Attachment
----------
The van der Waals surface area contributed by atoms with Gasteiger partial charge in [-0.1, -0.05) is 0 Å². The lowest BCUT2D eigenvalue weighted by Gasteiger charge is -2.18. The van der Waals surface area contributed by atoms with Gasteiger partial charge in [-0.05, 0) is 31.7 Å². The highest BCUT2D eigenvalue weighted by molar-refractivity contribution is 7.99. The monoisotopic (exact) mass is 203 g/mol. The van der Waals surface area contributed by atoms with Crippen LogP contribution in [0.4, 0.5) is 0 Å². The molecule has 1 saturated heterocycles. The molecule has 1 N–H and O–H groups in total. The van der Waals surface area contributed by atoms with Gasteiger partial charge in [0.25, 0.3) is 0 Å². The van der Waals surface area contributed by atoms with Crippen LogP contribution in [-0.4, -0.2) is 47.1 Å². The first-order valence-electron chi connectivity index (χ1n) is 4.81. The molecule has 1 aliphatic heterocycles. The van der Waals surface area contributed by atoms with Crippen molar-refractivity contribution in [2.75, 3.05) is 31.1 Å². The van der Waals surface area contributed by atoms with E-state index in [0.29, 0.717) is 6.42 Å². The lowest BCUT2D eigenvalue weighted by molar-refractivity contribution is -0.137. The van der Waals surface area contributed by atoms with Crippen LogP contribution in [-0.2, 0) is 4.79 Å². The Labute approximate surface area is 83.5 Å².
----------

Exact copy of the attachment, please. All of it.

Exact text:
The van der Waals surface area contributed by atoms with Gasteiger partial charge in [-0.1, -0.05) is 0 Å². The lowest BCUT2D eigenvalue weighted by Gasteiger charge is -2.18. The van der Waals surface area contributed by atoms with Gasteiger partial charge in [-0.05, 0) is 31.7 Å². The highest BCUT2D eigenvalue weighted by molar-refractivity contribution is 7.99. The monoisotopic (exact) mass is 203 g/mol. The van der Waals surface area contributed by atoms with Crippen LogP contribution in [0.4, 0.5) is 0 Å². The molecule has 1 saturated heterocycles. The molecule has 1 N–H and O–H groups in total. The van der Waals surface area contributed by atoms with Gasteiger partial charge in [0.25, 0.3) is 0 Å². The van der Waals surface area contributed by atoms with Crippen LogP contribution in [-0.4, -0.2) is 47.1 Å². The first-order valence-electron chi connectivity index (χ1n) is 4.81. The molecule has 1 aliphatic heterocycles. The van der Waals surface area contributed by atoms with Crippen molar-refractivity contribution in [2.75, 3.05) is 31.1 Å². The van der Waals surface area contributed by atoms with E-state index in [0.29, 0.717) is 6.42 Å². The lowest BCUT2D eigenvalue weighted by molar-refractivity contribution is -0.137. The van der Waals surface area contributed by atoms with Crippen LogP contribution in [-0.2, 0) is 4.79 Å². The Labute approximate surface area is 83.5 Å².